Latest Stories In: History
On the Old Bowery: Relocating the El
In writing yesterday’s post about the imminent demolition of 185-191 Bowery, we came across a fascinating period piece on the Bowery dating back to the turn-of-the-century. Published ninety-four years ago, almost to the day, in the New York Times Magazine, this article explores the newfound freedom attained after the Third Avenue El trackwork was relocated from the sidewalk to the center of the street (the El was later removed in 1955). Indeed, the byline reads: “Dark and sinister aspect of famous thoroughfare has been changed to one of cheer with the removal of the elevated structure from the sidewalks.”
And like other antique articles on the Bowery, some of the passages are still relevant.
It is a changed Bowery, cleansed and wholesome…the atomosphere is cheery, and the old, sinister, menacing something which seemed to emanate from the cavernous depths of that particular mile of street has been exorcised. The Bowery looks different, too. Buildings, carvings, a thousand interesting details which were so shrouded in gloom as to escape notice heretofore have come into their own.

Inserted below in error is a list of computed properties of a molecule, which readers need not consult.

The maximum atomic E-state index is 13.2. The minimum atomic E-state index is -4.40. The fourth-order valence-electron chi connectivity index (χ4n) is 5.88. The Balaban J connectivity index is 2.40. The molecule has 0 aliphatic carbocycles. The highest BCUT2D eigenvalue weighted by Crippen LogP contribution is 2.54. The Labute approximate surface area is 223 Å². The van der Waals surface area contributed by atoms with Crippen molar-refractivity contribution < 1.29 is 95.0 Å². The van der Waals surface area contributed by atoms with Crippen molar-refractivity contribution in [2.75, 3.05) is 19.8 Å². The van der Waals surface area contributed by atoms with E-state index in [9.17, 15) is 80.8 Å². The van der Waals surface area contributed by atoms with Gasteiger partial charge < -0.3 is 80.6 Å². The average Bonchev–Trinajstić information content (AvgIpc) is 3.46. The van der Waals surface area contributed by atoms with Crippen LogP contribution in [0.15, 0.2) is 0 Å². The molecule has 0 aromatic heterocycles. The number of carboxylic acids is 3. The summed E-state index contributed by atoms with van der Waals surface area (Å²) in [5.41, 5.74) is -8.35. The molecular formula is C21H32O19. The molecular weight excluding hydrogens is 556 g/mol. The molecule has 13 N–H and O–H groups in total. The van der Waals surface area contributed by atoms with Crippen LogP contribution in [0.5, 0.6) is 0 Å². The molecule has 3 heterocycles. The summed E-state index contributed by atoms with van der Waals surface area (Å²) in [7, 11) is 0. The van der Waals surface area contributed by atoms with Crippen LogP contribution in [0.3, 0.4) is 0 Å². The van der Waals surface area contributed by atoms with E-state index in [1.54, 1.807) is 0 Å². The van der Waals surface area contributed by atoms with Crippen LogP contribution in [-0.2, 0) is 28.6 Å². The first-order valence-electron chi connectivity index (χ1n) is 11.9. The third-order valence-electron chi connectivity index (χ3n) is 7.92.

On the Bowery Mission and it stained glass
Who ever noticed the stained glass windows on the second floor of the Bowery Mission, just below Prince Street? They have always been there, adding a feeble sort of glow to the interior, but now, with the sun streaming through their rich translucence, they are fairly radiant, and do much to beautify their surroundings.
On Doyers Street
At Doyers Street, the peculiar Oriental decoration on the northwest corner arrests attention. And this leads to the observation that the old Chinatown has disappeared and that the settlement is merely a shadow of its former self.
On the Bowery Savings Bank [Previously]
At Grand Street the Bowery Savings Bank is guarded by twin stone columns. The capitals of these are carved and noticeable. This bank was the first in the United States to show deposits over $100 million.
On 185 Bowery, soon to be demolished [Previously]
Down at 185 Bowery is a building with quaint curlicues of iron, over which are set queer dumpy lights of glass, old looking and interesting, but until now, not visible to the casual observer.
On the Bowery today, as it was
Today the Bowery is as inoffensive as any avenue in the city. And unless it suffers a sudden recrudescence, it will probably never become the unsafe, unsavory place it once was…for the Bowery in every chapter of its story has commanded and received attention.
And it still commands attention. Yet, these days we must contend with the burden of ever-rising glass structures and the accompanying eyesore of seemingly permanent scaffolding.